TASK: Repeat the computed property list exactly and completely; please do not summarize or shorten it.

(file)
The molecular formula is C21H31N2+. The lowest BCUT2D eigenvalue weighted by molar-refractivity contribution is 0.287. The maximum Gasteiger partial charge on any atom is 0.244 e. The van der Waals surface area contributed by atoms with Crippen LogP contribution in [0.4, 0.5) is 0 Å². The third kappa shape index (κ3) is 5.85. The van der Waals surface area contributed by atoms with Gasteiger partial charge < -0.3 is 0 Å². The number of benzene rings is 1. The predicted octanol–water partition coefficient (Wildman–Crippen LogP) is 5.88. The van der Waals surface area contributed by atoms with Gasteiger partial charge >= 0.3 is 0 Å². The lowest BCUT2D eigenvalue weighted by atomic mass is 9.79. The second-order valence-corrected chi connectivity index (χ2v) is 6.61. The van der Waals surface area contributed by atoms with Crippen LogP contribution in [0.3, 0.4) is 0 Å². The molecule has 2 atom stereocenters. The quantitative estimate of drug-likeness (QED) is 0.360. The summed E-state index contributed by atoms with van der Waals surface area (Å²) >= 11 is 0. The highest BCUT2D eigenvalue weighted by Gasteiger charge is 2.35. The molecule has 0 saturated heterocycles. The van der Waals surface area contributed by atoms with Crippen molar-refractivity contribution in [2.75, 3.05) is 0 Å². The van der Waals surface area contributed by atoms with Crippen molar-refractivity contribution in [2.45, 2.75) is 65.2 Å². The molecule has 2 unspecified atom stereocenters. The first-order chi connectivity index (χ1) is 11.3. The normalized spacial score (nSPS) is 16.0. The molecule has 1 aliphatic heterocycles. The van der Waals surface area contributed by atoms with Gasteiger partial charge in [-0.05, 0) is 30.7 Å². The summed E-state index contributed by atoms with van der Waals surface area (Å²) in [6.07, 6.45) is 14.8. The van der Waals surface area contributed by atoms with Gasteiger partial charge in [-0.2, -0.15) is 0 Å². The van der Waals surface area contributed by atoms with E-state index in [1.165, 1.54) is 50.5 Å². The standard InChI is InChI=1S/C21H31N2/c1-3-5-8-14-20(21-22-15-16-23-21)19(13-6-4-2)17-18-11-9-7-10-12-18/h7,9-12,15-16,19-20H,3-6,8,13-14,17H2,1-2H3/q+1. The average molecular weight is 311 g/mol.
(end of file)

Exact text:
The molecular formula is C21H31N2+. The lowest BCUT2D eigenvalue weighted by molar-refractivity contribution is 0.287. The maximum Gasteiger partial charge on any atom is 0.244 e. The van der Waals surface area contributed by atoms with Crippen LogP contribution in [0.4, 0.5) is 0 Å². The third kappa shape index (κ3) is 5.85. The van der Waals surface area contributed by atoms with Gasteiger partial charge < -0.3 is 0 Å². The number of benzene rings is 1. The predicted octanol–water partition coefficient (Wildman–Crippen LogP) is 5.88. The van der Waals surface area contributed by atoms with Gasteiger partial charge >= 0.3 is 0 Å². The lowest BCUT2D eigenvalue weighted by atomic mass is 9.79. The second-order valence-corrected chi connectivity index (χ2v) is 6.61. The van der Waals surface area contributed by atoms with Crippen LogP contribution in [0.3, 0.4) is 0 Å². The molecule has 2 atom stereocenters. The quantitative estimate of drug-likeness (QED) is 0.360. The summed E-state index contributed by atoms with van der Waals surface area (Å²) >= 11 is 0. The highest BCUT2D eigenvalue weighted by Gasteiger charge is 2.35. The molecule has 0 saturated heterocycles. The van der Waals surface area contributed by atoms with Crippen molar-refractivity contribution in [2.75, 3.05) is 0 Å². The van der Waals surface area contributed by atoms with Crippen molar-refractivity contribution in [2.45, 2.75) is 65.2 Å². The molecule has 2 unspecified atom stereocenters. The first-order chi connectivity index (χ1) is 11.3. The normalized spacial score (nSPS) is 16.0. The molecule has 1 aliphatic heterocycles. The van der Waals surface area contributed by atoms with Gasteiger partial charge in [-0.05, 0) is 30.7 Å². The summed E-state index contributed by atoms with van der Waals surface area (Å²) in [6.07, 6.45) is 14.8. The van der Waals surface area contributed by atoms with Gasteiger partial charge in [-0.2, -0.15) is 0 Å². The van der Waals surface area contributed by atoms with E-state index in [1.165, 1.54) is 50.5 Å². The standard InChI is InChI=1S/C21H31N2/c1-3-5-8-14-20(21-22-15-16-23-21)19(13-6-4-2)17-18-11-9-7-10-12-18/h7,9-12,15-16,19-20H,3-6,8,13-14,17H2,1-2H3/q+1. The average molecular weight is 311 g/mol.